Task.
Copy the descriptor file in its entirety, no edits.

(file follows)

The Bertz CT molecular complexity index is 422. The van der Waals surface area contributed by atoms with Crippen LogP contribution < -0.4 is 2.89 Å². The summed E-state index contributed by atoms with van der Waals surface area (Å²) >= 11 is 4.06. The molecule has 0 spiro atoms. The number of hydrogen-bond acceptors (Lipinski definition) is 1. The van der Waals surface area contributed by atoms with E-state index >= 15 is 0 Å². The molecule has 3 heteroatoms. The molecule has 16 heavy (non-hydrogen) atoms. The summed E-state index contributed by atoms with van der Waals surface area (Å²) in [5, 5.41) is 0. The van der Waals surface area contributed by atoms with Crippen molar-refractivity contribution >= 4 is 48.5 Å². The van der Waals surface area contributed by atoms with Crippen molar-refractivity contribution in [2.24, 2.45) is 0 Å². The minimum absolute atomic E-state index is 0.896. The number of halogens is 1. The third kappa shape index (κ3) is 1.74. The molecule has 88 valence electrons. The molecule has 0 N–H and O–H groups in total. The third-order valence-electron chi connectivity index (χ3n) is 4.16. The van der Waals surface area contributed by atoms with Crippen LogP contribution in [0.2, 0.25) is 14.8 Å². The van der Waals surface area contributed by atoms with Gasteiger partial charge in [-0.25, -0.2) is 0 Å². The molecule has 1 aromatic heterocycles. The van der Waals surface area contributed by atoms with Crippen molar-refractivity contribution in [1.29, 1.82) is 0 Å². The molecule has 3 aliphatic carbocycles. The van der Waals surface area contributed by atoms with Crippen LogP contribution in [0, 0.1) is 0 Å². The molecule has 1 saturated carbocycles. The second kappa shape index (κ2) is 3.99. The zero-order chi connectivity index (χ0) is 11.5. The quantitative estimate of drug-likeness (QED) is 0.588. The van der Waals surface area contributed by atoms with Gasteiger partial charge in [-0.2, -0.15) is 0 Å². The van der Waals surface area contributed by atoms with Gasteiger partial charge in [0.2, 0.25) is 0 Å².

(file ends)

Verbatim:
The Bertz CT molecular complexity index is 422. The van der Waals surface area contributed by atoms with Crippen LogP contribution < -0.4 is 2.89 Å². The summed E-state index contributed by atoms with van der Waals surface area (Å²) >= 11 is 4.06. The molecule has 0 spiro atoms. The number of hydrogen-bond acceptors (Lipinski definition) is 1. The van der Waals surface area contributed by atoms with E-state index >= 15 is 0 Å². The molecule has 3 heteroatoms. The molecule has 16 heavy (non-hydrogen) atoms. The summed E-state index contributed by atoms with van der Waals surface area (Å²) in [5, 5.41) is 0. The van der Waals surface area contributed by atoms with Crippen molar-refractivity contribution >= 4 is 48.5 Å². The van der Waals surface area contributed by atoms with Crippen molar-refractivity contribution in [2.24, 2.45) is 0 Å². The minimum absolute atomic E-state index is 0.896. The number of halogens is 1. The third kappa shape index (κ3) is 1.74. The molecule has 88 valence electrons. The molecule has 0 N–H and O–H groups in total. The third-order valence-electron chi connectivity index (χ3n) is 4.16. The van der Waals surface area contributed by atoms with Crippen LogP contribution in [0.2, 0.25) is 14.8 Å². The van der Waals surface area contributed by atoms with Gasteiger partial charge in [-0.25, -0.2) is 0 Å². The molecule has 1 aromatic heterocycles. The van der Waals surface area contributed by atoms with Crippen molar-refractivity contribution in [1.29, 1.82) is 0 Å². The molecule has 3 aliphatic carbocycles. The van der Waals surface area contributed by atoms with Crippen LogP contribution in [0, 0.1) is 0 Å². The molecule has 1 saturated carbocycles. The second kappa shape index (κ2) is 3.99. The zero-order chi connectivity index (χ0) is 11.5. The quantitative estimate of drug-likeness (QED) is 0.588. The van der Waals surface area contributed by atoms with Gasteiger partial charge in [-0.2, -0.15) is 0 Å². The van der Waals surface area contributed by atoms with Gasteiger partial charge in [0.2, 0.25) is 0 Å².